ABOVE PHOTO: Demonstrators gather outside Cup Foods to celebrate the murder conviction of former Minneapolis police officer Derek Chauvin in the killing of George Floyd, Tuesday, April 20, 2021, in Minneapolis. (AP Photo/John Minchillo)
By Jim Brown
Lady Justice finally took off her blindfold to see what African Americans have been seeing for decades.
America’s iceberg of deceit, secrecy, discrimination, injustice and basic human rights was exposed not only in the court of public opinion but in the criminal court that has shown what “Justice For All” looks like.
The events that preceded the death of George Perry Floyd are forcing the nation to be transparent about the life of African Americans. The change started with the ouster of former President Donald Trump, the pandemic, the insurrection at the Capitol, protests surrounding the deaths of George Floyd, Breonna Taylor and Ahmaud Arbery, and the trial of Derek Chauvin.
Last week, America and the world watched and waited with intense curiosity and concern about the verdict that was about to be read in a Minnesota courtroom by Judge Peter Cahill which was handed down to him by the 12-member jury made up of six white jurors, four Black jurors and two bi-racial jurors.
When Cahill read off the verdict for each count that said GUILTY, GUILTY, GUILTY, a surreal moment in American history was realized.
“I feel it was justified, ain’t no way in the world, he could got off on that,” Philadelphia resident Arthur Bridges said. “And I just think that it’s about time. But I want to see what’s gonna happen with the young man that got killed. And then, the 16-year-old girl got killed. On the day of the decision. I just think Jimmy, that it’s time for things like this to come to a head. Because, like the prosecutor said, If you believe your eyes, seeing is believing. He shouldn’t have did what he did.”
Within this verdict was a sigh of relief, joy, excitement, sadness, and sympathy for the Floyd family and others across this country who endured injustices of many lynchings and murders that were not provided the justice realized in this case.
“I was born and raised in Savannah, Georgia in the South and I know all about this. I know all about the situation and the prejudices down there — and come up here and it’s the same prejudices,” another resident, Sarah Brunson, said. “I have to see how much time he gets first. But, he should get life.”
Were it not for 17-year-old Darnella Frazier and her 9-year-old niece, witnessing the murder in front of the Cup Foods store on May 25, there would have never been an opportunity to see what justice looked like. Frazier’s cellphone video of the incident went viral and exposed Derek Chauvin as he squeezed the life out of George Floyd.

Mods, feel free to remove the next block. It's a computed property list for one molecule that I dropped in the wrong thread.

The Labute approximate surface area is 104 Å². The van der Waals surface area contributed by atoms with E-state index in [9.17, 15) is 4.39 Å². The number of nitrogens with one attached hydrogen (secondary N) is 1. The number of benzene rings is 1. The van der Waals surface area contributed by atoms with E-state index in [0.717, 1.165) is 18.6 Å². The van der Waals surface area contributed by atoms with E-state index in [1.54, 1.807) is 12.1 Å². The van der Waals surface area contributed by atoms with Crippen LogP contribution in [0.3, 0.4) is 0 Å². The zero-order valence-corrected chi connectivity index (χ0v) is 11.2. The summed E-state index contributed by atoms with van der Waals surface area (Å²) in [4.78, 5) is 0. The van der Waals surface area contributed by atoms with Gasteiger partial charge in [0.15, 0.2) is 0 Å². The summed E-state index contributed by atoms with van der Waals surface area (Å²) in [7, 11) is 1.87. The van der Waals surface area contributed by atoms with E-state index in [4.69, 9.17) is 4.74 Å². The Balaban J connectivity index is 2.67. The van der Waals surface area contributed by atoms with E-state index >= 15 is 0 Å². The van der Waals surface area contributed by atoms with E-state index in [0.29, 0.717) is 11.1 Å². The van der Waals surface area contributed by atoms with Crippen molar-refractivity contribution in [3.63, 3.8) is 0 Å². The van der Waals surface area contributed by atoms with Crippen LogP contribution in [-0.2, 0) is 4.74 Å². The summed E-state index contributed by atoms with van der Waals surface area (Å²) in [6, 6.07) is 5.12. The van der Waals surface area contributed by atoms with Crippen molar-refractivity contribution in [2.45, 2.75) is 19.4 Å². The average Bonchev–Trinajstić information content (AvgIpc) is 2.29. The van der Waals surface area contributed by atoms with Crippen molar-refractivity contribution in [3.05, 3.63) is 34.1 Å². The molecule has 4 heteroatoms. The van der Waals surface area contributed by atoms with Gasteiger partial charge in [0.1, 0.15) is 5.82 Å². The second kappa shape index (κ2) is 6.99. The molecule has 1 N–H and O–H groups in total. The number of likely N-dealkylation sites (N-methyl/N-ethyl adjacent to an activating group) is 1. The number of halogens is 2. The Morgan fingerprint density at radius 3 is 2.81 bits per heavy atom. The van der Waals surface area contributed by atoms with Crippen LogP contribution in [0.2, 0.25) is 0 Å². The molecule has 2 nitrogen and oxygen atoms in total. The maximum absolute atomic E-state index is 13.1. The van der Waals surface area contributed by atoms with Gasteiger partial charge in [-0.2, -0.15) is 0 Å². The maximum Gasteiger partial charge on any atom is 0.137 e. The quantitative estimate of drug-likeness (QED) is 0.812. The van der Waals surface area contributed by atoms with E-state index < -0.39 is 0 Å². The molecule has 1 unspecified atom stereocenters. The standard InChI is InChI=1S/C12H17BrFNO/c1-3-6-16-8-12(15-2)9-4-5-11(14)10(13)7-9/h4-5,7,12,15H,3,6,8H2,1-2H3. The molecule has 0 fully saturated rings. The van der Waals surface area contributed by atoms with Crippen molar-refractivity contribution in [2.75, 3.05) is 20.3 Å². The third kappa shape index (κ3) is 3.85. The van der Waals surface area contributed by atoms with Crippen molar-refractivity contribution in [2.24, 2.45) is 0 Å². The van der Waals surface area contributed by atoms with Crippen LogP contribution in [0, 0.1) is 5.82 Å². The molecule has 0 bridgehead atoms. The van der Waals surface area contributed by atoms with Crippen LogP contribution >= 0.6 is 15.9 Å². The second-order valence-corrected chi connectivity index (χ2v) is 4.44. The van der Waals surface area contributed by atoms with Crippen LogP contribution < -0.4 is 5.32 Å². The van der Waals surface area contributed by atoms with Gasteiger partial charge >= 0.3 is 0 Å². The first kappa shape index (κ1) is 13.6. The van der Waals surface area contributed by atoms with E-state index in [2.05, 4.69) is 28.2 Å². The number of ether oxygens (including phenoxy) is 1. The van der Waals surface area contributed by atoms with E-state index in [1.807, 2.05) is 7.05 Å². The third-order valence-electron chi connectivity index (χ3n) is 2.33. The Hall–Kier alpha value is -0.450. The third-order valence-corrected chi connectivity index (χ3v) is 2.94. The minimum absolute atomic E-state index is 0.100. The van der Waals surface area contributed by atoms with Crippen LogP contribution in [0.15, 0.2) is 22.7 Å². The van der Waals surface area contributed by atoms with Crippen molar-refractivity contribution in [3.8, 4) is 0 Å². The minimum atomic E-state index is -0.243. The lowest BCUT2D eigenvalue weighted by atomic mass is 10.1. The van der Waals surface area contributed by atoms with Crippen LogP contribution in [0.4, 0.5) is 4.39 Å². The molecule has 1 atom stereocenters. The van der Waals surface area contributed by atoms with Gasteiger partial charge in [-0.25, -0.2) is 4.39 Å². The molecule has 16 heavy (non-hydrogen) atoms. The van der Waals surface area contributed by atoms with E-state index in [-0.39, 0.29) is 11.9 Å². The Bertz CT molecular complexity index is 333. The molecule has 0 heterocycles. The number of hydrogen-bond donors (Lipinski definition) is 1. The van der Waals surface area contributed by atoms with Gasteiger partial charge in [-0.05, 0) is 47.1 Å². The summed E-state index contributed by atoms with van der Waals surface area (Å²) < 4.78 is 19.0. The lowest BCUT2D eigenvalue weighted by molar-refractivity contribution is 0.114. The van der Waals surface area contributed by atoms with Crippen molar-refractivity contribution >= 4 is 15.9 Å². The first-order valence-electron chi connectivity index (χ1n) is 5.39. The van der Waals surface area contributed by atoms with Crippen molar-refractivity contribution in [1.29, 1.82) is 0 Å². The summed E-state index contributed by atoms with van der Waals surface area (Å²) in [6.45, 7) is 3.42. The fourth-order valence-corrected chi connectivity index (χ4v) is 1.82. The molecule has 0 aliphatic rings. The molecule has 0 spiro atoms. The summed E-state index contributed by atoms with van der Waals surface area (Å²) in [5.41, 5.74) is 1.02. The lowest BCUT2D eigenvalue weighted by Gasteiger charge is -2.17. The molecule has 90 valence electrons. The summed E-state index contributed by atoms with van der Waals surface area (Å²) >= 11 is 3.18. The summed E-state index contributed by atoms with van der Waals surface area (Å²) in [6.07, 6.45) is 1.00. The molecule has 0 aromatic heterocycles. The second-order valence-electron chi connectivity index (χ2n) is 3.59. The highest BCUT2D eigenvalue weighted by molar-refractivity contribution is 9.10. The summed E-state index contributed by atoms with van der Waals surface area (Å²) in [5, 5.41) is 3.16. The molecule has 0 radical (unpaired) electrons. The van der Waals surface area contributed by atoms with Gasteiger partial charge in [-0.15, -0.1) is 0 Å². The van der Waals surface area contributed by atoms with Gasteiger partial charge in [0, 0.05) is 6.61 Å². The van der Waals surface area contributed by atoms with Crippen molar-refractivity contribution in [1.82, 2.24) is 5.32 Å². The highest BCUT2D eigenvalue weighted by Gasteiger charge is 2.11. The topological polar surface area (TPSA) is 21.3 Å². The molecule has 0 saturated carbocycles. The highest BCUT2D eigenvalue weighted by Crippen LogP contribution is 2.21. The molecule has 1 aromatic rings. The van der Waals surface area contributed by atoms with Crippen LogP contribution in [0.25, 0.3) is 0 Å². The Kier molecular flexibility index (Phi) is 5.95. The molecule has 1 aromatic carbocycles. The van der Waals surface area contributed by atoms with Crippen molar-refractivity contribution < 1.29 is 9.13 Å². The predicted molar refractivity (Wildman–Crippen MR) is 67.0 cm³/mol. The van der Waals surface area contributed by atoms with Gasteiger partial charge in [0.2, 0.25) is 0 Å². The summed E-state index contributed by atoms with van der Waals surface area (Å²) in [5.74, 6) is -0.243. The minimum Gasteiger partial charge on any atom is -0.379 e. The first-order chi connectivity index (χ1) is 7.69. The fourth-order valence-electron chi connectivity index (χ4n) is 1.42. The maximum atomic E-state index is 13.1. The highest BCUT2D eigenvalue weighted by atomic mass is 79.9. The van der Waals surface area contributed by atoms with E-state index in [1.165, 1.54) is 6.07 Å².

Now that the guilty verdict is in and Chauvin knows his fate, hopefully the actions of other officers will be scrutinized as they “Protect and Serve” Black and brown people throughout the country.
In West Philadelphia, when protests started last year, there was a lot of vandalism, looting, violence and destruction of businesses — with some businesses never recovering. The scenes from that time did not repeat itself as the outcome of the trial was satisfactory to many in Philadelphia and around the country.
As I went around Philadelphia to get more reactions on the verdict,, many shared some interesting views and opinions.
“People are happy about this cop getting convicted,” said Chris from South Philly. “But what about all these Black people killing Black people. How about the Black on Black crime? How about these kids out here getting killed for nothing? I really don’t have any feelings [about]the conviction of this cop, because he is just one person. Let’s get justice for the other people, too.”
“I’m not American,” explained Tammy Hine. “I grew up in South Africa. I’m glad that justice was served and I hope this is the start of more accountability. … I hope that this is the beginning of fixing that system, because there was a problem that needed to be solved and this should not be the end, by no means, to anything.”
“I have a feeling that the white guards are gonna be protective of him,” Mina Smith of Center City said. “And I feel like he’s gonna have a much easier time than he deserves. Because, when he was booked and brought into jail the first time, the guards who were in charge of that event — they changed the guards. They said that the Black guards should not take care of him. I think he’s gonna be protected and I don’t think that’s right.”
Hopefully the process of accountability in policing will continue , not only through the public and cellphone videos, but by fellow officers who follow appropriate training guidelines and common sense when apprehending suspects of color and who do their jobs without deaths occurring.
Disclaimer: The views, thoughts, and opinions expressed in the article belong solely to the author, and not necessarily to the author’s employer, The Philadelphia Sunday SUN, the author’s organization, committee or other group or individual.